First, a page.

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Surprise: Watchdog Group Discovers Secret Iranian Missile Site Hidden in Remote Desert Location

This story broke before the long weekend, but because the corresponding news cycle was fraught screaming about NFL anthem kneeling regulations, it largely got lost in the culture war cacophony.  One of the fundamental flaws of the Iran nuclear deal -- from which President Trump has withdrawn the United States, correctly, in my view -- is that the regime in Tehran simply is not a reliable partner.  Even if they were to technically abide by every one of the West's temporary restrictions (it must be noted that they have not done so scrupulously, and provably lied from the very beginning), the Iranians would emerge from their decade-plus stay in the global penalty box as a cash-flush threshold nuclear-armed power, thanks to the accord's extraordinary and lopsided concessions.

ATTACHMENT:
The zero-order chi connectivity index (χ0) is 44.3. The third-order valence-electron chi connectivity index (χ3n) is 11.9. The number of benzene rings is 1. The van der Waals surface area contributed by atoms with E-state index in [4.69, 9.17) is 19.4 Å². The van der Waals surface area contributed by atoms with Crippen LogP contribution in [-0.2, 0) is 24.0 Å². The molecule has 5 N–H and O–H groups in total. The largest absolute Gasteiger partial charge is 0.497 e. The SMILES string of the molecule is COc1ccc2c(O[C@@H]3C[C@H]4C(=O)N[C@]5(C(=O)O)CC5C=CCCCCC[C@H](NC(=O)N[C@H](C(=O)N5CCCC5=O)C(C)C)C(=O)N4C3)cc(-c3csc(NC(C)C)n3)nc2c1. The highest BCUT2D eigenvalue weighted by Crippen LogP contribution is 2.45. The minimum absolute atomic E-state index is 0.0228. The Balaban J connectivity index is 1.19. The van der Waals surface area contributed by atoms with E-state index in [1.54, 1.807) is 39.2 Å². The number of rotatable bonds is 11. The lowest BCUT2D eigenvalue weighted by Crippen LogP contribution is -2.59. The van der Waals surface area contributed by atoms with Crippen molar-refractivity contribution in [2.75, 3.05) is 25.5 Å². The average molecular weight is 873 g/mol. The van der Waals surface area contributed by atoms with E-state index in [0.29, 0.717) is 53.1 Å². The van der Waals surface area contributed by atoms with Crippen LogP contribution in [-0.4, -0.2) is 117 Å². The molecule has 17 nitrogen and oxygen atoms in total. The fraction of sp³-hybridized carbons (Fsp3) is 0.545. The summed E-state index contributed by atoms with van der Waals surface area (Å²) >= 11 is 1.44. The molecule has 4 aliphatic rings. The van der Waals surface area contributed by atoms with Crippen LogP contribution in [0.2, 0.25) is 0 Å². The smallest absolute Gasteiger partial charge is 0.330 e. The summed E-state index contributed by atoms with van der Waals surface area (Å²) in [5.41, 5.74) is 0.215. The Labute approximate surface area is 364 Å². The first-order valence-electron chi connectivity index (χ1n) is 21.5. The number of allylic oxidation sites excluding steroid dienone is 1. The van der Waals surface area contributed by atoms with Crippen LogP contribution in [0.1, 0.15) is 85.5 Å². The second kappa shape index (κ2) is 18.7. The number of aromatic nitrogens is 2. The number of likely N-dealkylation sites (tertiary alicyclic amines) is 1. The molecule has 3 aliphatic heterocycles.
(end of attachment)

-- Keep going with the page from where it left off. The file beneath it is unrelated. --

President Obama has effectively admitted as much, just as he's allowed that the regime has almost certainly exploited its new financial windfall to finance terrorism, and has breached the "spirit" of the agreement through its ongoing pursuit of technology to deliver the nuclear weapons they continue to covet.  And now we can add even more clandestine treachery to the rap sheet, via the New York Times: